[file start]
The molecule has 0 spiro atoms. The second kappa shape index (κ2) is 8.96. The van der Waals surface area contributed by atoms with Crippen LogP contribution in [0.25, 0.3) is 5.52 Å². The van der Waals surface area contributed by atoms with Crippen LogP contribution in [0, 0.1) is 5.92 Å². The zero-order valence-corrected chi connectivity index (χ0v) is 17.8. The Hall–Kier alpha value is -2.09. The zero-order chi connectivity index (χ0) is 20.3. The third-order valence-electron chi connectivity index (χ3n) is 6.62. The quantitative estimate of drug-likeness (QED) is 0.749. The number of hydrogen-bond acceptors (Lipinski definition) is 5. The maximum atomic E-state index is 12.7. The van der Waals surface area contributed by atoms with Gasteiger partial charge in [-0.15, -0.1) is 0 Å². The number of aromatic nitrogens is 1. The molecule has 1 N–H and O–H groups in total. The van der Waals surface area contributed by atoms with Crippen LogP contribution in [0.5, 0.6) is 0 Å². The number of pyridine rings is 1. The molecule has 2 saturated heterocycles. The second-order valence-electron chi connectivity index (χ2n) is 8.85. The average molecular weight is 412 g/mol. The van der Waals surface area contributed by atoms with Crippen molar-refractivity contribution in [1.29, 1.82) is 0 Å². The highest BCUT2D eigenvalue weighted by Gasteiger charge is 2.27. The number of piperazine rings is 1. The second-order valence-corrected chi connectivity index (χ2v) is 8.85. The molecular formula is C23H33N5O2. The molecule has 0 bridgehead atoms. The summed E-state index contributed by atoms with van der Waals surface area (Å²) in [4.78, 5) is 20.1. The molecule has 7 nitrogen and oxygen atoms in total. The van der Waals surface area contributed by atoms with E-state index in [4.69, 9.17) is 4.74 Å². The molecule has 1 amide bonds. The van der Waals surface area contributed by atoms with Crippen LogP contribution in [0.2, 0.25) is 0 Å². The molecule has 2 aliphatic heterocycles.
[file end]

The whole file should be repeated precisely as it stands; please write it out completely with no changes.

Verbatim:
The molecule has 0 spiro atoms. The second kappa shape index (κ2) is 8.96. The van der Waals surface area contributed by atoms with Crippen LogP contribution in [0.25, 0.3) is 5.52 Å². The van der Waals surface area contributed by atoms with Crippen LogP contribution in [0, 0.1) is 5.92 Å². The zero-order valence-corrected chi connectivity index (χ0v) is 17.8. The Hall–Kier alpha value is -2.09. The zero-order chi connectivity index (χ0) is 20.3. The third-order valence-electron chi connectivity index (χ3n) is 6.62. The quantitative estimate of drug-likeness (QED) is 0.749. The number of hydrogen-bond acceptors (Lipinski definition) is 5. The maximum atomic E-state index is 12.7. The van der Waals surface area contributed by atoms with Gasteiger partial charge in [-0.15, -0.1) is 0 Å². The number of aromatic nitrogens is 1. The molecule has 1 N–H and O–H groups in total. The van der Waals surface area contributed by atoms with Crippen LogP contribution in [0.5, 0.6) is 0 Å². The number of pyridine rings is 1. The molecule has 2 saturated heterocycles. The second-order valence-electron chi connectivity index (χ2n) is 8.85. The average molecular weight is 412 g/mol. The van der Waals surface area contributed by atoms with Crippen molar-refractivity contribution in [1.29, 1.82) is 0 Å². The highest BCUT2D eigenvalue weighted by Gasteiger charge is 2.27. The number of piperazine rings is 1. The second-order valence-corrected chi connectivity index (χ2v) is 8.85. The molecular formula is C23H33N5O2. The molecule has 0 bridgehead atoms. The summed E-state index contributed by atoms with van der Waals surface area (Å²) in [4.78, 5) is 20.1. The molecule has 7 nitrogen and oxygen atoms in total. The van der Waals surface area contributed by atoms with E-state index in [4.69, 9.17) is 4.74 Å². The molecule has 1 amide bonds. The van der Waals surface area contributed by atoms with Crippen LogP contribution in [0.2, 0.25) is 0 Å². The molecule has 2 aliphatic heterocycles.